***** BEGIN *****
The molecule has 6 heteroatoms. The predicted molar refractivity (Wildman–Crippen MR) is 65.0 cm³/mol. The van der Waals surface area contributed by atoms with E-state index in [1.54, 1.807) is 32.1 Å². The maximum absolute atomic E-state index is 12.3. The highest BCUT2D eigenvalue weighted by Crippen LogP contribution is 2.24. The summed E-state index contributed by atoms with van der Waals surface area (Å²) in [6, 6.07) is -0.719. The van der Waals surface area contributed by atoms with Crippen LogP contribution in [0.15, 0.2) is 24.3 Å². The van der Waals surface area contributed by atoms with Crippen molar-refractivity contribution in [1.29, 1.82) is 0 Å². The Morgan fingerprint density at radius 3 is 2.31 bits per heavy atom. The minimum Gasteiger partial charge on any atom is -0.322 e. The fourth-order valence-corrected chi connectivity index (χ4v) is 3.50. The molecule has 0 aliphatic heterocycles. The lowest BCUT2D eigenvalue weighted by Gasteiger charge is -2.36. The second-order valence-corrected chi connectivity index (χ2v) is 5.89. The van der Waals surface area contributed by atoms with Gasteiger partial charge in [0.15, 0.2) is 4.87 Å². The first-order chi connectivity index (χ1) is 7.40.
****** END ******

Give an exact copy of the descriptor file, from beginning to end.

The molecule has 6 heteroatoms. The predicted molar refractivity (Wildman–Crippen MR) is 65.0 cm³/mol. The van der Waals surface area contributed by atoms with E-state index in [1.54, 1.807) is 32.1 Å². The maximum absolute atomic E-state index is 12.3. The highest BCUT2D eigenvalue weighted by Crippen LogP contribution is 2.24. The summed E-state index contributed by atoms with van der Waals surface area (Å²) in [6, 6.07) is -0.719. The van der Waals surface area contributed by atoms with Crippen LogP contribution in [0.15, 0.2) is 24.3 Å². The van der Waals surface area contributed by atoms with Crippen molar-refractivity contribution in [1.29, 1.82) is 0 Å². The Morgan fingerprint density at radius 3 is 2.31 bits per heavy atom. The minimum Gasteiger partial charge on any atom is -0.322 e. The fourth-order valence-corrected chi connectivity index (χ4v) is 3.50. The molecule has 0 aliphatic heterocycles. The lowest BCUT2D eigenvalue weighted by Gasteiger charge is -2.36. The second-order valence-corrected chi connectivity index (χ2v) is 5.89. The van der Waals surface area contributed by atoms with Gasteiger partial charge in [0.15, 0.2) is 4.87 Å². The first-order chi connectivity index (χ1) is 7.40.